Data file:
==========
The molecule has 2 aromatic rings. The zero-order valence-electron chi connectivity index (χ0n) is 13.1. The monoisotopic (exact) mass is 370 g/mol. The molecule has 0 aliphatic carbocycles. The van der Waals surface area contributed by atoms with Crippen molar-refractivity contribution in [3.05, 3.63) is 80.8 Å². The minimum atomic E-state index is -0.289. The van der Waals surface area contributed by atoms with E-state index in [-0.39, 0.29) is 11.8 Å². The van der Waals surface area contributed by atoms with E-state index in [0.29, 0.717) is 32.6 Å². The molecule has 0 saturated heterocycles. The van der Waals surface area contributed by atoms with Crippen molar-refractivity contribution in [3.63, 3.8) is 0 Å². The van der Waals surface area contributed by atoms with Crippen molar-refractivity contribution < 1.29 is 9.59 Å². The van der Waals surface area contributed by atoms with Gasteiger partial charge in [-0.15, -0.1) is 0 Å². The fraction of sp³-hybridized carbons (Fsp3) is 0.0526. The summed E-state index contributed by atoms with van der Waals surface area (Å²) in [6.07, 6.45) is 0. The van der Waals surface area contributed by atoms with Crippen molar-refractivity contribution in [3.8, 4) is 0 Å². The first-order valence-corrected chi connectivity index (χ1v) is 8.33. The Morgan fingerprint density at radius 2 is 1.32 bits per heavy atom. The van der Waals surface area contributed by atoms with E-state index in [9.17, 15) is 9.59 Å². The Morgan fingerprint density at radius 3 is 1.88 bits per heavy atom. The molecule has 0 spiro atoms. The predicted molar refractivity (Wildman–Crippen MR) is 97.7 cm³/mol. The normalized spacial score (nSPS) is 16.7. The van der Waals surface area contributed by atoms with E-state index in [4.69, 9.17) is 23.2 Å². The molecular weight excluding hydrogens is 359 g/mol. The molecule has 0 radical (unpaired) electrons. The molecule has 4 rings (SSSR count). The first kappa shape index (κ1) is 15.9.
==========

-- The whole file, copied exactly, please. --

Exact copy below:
The molecule has 2 aromatic rings. The zero-order valence-electron chi connectivity index (χ0n) is 13.1. The monoisotopic (exact) mass is 370 g/mol. The molecule has 0 aliphatic carbocycles. The van der Waals surface area contributed by atoms with Crippen molar-refractivity contribution in [3.05, 3.63) is 80.8 Å². The minimum atomic E-state index is -0.289. The van der Waals surface area contributed by atoms with E-state index in [-0.39, 0.29) is 11.8 Å². The van der Waals surface area contributed by atoms with E-state index in [0.29, 0.717) is 32.6 Å². The molecule has 0 saturated heterocycles. The van der Waals surface area contributed by atoms with Crippen molar-refractivity contribution in [3.63, 3.8) is 0 Å². The van der Waals surface area contributed by atoms with Crippen molar-refractivity contribution < 1.29 is 9.59 Å². The van der Waals surface area contributed by atoms with Gasteiger partial charge in [-0.15, -0.1) is 0 Å². The fraction of sp³-hybridized carbons (Fsp3) is 0.0526. The summed E-state index contributed by atoms with van der Waals surface area (Å²) in [6.07, 6.45) is 0. The van der Waals surface area contributed by atoms with Crippen molar-refractivity contribution in [3.8, 4) is 0 Å². The first-order valence-corrected chi connectivity index (χ1v) is 8.33. The Morgan fingerprint density at radius 2 is 1.32 bits per heavy atom. The van der Waals surface area contributed by atoms with E-state index in [9.17, 15) is 9.59 Å². The Morgan fingerprint density at radius 3 is 1.88 bits per heavy atom. The molecule has 0 spiro atoms. The predicted molar refractivity (Wildman–Crippen MR) is 97.7 cm³/mol. The normalized spacial score (nSPS) is 16.7. The van der Waals surface area contributed by atoms with E-state index in [4.69, 9.17) is 23.2 Å². The molecular weight excluding hydrogens is 359 g/mol. The molecule has 0 radical (unpaired) electrons. The molecule has 4 rings (SSSR count). The first kappa shape index (κ1) is 15.9.